Many pilot interventions in health are implemented without ever being scaled up, so that their benefits for a country’s population as a whole may be limited. This is not the case for Muso which has been working with the Ministry of Health for seven years now. Though this partnership, Muso has been able to provide technical assistance to help the Ministry develop a national plan for scaling-up of the community health worker model.

Four factors contributed to the success of this partnership and to last week’s scaling-up announcement by Mali’s Ministry of Health. First, Muso started its partnership with the Ministry of Health early on and it focused its intervention on the priorities of the Ministry. Second, the Ministry worked with several NGOs (including not only Muso but also Doctors without Borders) to test the paid, professionalized community health workers model, and this helped build confidence about the impact of the model. Third, several multilateral organizations provided support for the adoption and expansion of the model by the Ministry of Health. Finally, the partnership with the Ministry of Health was from the start conceived as a long-term collaboration, thereby building stronger relationships between policy makers and researchers.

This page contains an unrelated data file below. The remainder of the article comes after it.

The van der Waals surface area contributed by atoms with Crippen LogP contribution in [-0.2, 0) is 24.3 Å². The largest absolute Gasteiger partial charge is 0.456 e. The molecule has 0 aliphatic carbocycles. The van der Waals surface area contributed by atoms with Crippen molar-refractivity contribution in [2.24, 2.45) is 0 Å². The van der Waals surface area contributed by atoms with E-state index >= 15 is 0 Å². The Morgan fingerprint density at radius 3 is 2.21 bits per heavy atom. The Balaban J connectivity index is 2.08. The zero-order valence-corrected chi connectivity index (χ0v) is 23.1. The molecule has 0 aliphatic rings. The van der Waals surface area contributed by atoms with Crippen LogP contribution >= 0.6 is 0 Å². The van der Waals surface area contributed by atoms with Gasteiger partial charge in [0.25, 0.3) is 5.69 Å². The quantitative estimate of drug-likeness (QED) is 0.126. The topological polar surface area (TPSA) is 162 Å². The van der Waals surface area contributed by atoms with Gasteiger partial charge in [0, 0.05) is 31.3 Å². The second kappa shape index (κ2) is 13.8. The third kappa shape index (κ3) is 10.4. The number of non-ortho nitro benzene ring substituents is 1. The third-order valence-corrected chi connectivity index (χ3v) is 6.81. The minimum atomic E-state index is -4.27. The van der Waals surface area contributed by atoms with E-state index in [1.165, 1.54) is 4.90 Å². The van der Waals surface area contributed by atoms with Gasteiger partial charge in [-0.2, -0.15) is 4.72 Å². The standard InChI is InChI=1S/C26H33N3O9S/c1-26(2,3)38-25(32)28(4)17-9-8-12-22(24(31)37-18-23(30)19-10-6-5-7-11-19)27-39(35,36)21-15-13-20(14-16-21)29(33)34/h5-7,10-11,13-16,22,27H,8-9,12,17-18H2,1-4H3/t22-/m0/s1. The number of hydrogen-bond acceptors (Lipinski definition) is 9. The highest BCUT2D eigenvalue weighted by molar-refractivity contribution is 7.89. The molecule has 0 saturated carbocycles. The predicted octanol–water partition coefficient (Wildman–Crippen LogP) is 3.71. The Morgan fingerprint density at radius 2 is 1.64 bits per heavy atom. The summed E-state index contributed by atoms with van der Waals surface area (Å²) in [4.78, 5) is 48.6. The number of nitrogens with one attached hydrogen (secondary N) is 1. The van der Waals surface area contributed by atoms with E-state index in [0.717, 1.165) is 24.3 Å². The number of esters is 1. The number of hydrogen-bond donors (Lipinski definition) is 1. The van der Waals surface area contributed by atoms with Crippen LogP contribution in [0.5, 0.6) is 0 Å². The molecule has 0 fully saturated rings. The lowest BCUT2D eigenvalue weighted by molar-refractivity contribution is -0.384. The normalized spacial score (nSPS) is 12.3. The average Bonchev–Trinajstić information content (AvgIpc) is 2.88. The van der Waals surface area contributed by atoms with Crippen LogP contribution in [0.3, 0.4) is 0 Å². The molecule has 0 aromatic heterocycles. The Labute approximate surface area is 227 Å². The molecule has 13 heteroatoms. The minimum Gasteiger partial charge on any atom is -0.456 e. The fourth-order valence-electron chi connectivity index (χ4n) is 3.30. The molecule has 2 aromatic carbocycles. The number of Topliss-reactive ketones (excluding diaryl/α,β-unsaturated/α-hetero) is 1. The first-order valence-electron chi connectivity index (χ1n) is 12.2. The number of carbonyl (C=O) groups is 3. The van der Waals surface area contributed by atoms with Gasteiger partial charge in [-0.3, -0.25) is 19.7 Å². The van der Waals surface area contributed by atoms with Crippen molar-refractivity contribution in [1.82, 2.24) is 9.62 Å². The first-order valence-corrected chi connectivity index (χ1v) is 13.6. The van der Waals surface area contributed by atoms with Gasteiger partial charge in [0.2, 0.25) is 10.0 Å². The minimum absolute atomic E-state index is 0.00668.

How does all this relate to Ebola? Apart from their role in preventing and treating malaria and other common illnesses, community health workers are essential in the fight against Ebola. They are crucial because they tend to be trusted members of their communities. They can not only help in providing information about Ebola and promoting appropriate behaviors, but also in tracing and monitoring those who have been in contact with the virus. This must be done for at least 21 days - the period during which symptoms do not yet emerge, and it must be continued after that period if individuals become sick. In the other countries affected by the virus – including Guinea, Liberia, and Sierra Leone, community health workers already play that vital role.
 
According to Ari Johnson, the co-founder of Muso with Jessica Beckerman, “there is truly potential for community health workers to accelerate the effort to stop Ebola across West Africa by supporting epidemiologic surveillance, contact monitoring, returning traveler monitoring, community engagement, and prevention counseling.”

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Quentin Wodon

Lead Economist, Education Sector, World Bank